and I’d laugh at people, all distant and dim;
who from their stupid smart phones can’t divorce.
The World Is Too Much With Us
The world is too much with us; late and soon,
Getting and spending, we lay waste our powers;—
Little we see in Nature that is ours;
We have given our hearts away, a sordid boon!
This Sea that bares her bosom to the moon;
The winds that will be howling at all hours,
And are up-gathered now like sleeping flowers;
For this, for everything, we are out of tune;
It moves us not. Great God! I’d rather be
A Pagan suckled in a creed outworn;
So might I, standing on this pleasant lea,
Have glimpses that would make me less forlorn;
Have sight of Proteus rising from the sea;
Or hear old Triton blow his wreathèd horn.


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#164: O Miranda

pick a card, any card

pick a card, any card

I got this one

I got this one

O wonder!
How many goodly creatures are there here!  
How beauteous mankind is!  O brave new world, 
That has such people in’t.

O Miranda

O Miranda,
I, too, have known tempests;
I, too, have been separated from a father;
I, too, know the feeling
of beauty, goodness, or courage
creeping through a bit at a time
or exploding off the page
or in the room or with lovers
on the beach or on a stage
where in London I saw
Vanessa Redgrave play
Prospero as a woman,
or where, last week, in Portland I saw
Twelfth Night, in which a man
in drag played Olivia, a man
dressed as a woman who falls in love
with a woman disguised as a man
and why the hell not?
O brave new world!
How beauteous is mankind!
How many goodly creatures indeed!

Here’s the initial free-write:

O Miranda, I too have known Tempests; I too have been separated from a father; I too know the feeling, rare as it is, of looking around in wonder at whatever it is that presents itself, beauteous, goodly, brave, because there has to be moments like that, right, where we can look beyond the general depravity or dishonesty or downright decrepitude of the human condition and see these moments kind of creeping through a little bit at a time, and then just kind of exploding off the page or in the room or on the beach or wherever the Tempest has tossed you where you might encounter the thing the thing the most spectacular aspects, the most redeeming qualities, only the goodly, the good, not the bad or the ugly, or I suppose, that in these moments even the ugly might seem lovely but that’s hard for people generally speaking isn’t it, finding beauty in the plain, the mundane, the unattractive, but that’s not what Miranda is talking about.  It’s been a long time since I’ve seen this play but outside of its original context it seems to me to be this pure expression of gratitude and thankfulness.  I don’t know, has it been five minutes?  Has it been five minutes?  I’m not sure what else to say. I remember seeing this play in London with Vanessa Redgrave as Prospero–a gender bender production just like the one I recently saw of Twelfth Night where Olivia was played by a man in drag and I was thinking, sure, he’s beautiful and I wouldn’t kick him out of the bedroom but I don’t know, I think I’m just saying that because it was the first thing that came into my head as I was thinking about the guy dressed as a woman attracted to a woman disguised as a man and I guess that’s a little bit shocking.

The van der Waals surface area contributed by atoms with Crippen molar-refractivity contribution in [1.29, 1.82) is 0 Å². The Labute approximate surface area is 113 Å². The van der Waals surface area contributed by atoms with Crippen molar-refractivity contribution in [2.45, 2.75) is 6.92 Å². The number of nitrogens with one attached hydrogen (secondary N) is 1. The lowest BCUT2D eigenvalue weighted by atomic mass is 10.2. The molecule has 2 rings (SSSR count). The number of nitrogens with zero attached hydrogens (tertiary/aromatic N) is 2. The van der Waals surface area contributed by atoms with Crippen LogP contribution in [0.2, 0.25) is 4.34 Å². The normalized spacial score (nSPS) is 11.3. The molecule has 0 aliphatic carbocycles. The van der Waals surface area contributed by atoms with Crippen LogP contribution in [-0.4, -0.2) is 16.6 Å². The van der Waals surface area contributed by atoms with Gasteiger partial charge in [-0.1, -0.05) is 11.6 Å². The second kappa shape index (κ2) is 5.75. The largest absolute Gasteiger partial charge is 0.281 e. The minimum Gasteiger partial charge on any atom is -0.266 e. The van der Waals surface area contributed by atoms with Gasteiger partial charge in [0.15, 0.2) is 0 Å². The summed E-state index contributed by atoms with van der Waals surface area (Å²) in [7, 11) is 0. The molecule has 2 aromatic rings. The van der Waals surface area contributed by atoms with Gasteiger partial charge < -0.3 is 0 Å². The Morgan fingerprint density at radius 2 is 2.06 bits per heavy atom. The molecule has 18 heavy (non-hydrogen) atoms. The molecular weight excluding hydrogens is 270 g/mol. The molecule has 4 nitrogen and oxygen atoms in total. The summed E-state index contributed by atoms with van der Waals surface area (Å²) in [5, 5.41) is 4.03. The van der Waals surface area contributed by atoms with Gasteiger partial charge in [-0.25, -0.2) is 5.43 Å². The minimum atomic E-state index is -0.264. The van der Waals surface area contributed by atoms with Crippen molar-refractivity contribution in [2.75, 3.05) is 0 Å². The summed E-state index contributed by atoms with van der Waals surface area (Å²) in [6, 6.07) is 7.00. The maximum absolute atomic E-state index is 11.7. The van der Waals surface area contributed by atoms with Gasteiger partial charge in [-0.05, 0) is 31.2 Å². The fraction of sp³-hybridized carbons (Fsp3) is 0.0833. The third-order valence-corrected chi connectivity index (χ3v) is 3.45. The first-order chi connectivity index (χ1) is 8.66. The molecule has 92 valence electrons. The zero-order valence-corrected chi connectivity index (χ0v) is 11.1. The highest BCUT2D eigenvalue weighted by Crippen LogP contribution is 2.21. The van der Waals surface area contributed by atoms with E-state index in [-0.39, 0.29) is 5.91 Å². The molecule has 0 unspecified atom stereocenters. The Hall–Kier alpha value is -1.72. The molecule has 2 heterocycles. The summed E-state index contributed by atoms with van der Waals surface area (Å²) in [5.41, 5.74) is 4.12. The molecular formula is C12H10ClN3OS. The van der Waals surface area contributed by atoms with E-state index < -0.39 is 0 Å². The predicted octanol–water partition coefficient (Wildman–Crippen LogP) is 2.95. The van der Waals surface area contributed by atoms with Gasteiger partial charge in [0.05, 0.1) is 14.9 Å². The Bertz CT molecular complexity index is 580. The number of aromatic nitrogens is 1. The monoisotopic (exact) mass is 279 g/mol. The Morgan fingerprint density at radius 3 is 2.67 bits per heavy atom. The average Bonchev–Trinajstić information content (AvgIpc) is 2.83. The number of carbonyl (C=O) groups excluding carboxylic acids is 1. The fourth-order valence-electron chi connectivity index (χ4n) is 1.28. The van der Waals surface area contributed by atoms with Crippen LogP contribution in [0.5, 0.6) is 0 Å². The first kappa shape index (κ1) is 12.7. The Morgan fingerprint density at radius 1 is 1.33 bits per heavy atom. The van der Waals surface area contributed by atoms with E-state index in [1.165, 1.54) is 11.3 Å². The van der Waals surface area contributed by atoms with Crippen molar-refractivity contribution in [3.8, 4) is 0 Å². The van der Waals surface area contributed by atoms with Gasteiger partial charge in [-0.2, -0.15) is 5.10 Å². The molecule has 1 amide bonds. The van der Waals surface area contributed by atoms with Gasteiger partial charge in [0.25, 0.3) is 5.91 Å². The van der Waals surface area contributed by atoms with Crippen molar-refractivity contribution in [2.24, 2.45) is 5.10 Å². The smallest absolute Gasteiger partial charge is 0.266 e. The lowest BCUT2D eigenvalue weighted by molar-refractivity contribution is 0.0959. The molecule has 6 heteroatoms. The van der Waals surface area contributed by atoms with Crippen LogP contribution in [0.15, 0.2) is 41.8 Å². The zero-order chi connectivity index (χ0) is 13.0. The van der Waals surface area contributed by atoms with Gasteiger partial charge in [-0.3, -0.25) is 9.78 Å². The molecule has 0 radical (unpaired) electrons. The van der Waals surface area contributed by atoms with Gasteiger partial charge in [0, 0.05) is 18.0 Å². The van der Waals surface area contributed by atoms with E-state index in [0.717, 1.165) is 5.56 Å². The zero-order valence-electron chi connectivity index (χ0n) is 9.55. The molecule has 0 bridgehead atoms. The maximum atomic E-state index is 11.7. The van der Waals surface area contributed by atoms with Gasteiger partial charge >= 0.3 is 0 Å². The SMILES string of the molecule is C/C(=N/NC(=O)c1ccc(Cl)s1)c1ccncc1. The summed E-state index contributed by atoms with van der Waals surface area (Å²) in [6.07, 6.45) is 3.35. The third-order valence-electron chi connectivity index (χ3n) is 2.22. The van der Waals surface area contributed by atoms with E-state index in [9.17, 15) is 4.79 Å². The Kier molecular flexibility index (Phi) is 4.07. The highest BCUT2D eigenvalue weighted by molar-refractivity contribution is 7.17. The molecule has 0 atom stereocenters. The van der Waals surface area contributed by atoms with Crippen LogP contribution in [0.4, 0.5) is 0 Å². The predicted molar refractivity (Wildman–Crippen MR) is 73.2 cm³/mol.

Here’s today’s inspiration from

“Today, I challenge you to take a chance, literally. Find a deck of cards (regular playing cards, tarot cards, uno cards, cards from your “Cards Against Humanity” deck – whatever), shuffle it, and take a card – any card! Now, begin free-writing based on the card you’ve chosen. Keep going without stopping for five minutes. Then take what you’ve written and make a poem from it.”


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#163: Pastoral


The yard, my trees, this very afternoon.



I’ve taught inside a classroom without windows
for twenty-seven years.
On the one hand, my work is done on the page
and in the mind and with words moving through
space between people in a room;
through imagination and through language
we bring the outside in.
And yet, on the other hand, if I allow
myself to think about how many hours
of my life I have spent in total blindness
to what’s happening outdoors, I cringe,
A little insurrection occurs inside the heart.
Perhaps my hesitance even on the nicest spring days
to take students outside is the subconscious way I have
of making them experience 4 hours a week
for a semester what I have experienced my entire
professional life. See how they like it.
Only now after so many years in the dark
do I feel the injustice of this.


At home, though, the oak trees tower over
the yard and the house and the driveway.
I count twenty of the giants, recently pruned,
looking none the worse for wear, and in April,
ready to burst forth with their abundance.
There are no sheep in my yard and I am
certainly no shepherd. This is suburbia.
For so long I railed against it, but I look up
at these trees, zero in on half a dozen
distinct bird languages, the squirrels wreak
havoc on the feeders, the bees begin to buzz,
the ants march, ripeness is all, and I feel
at home, in a place where I belong,
in nature, albeit, 500 feet from cars
speeding up and down our road far beyond
the 30 miles per hour limit, and the kids and stupid
people who occasionally throw their fast food
garbage into the ditch. Yesterday, my wife
found a computer there, buried in the weeds.
I look back up at the trees and hear them laughing.
They will outlive us all–or they could–provided that
whoever lives here keeps shepherding their lives.
Right now, that’s me.  And despite
the sometimes darkness of my classroom,
at home, I’m fine, making up for lost time.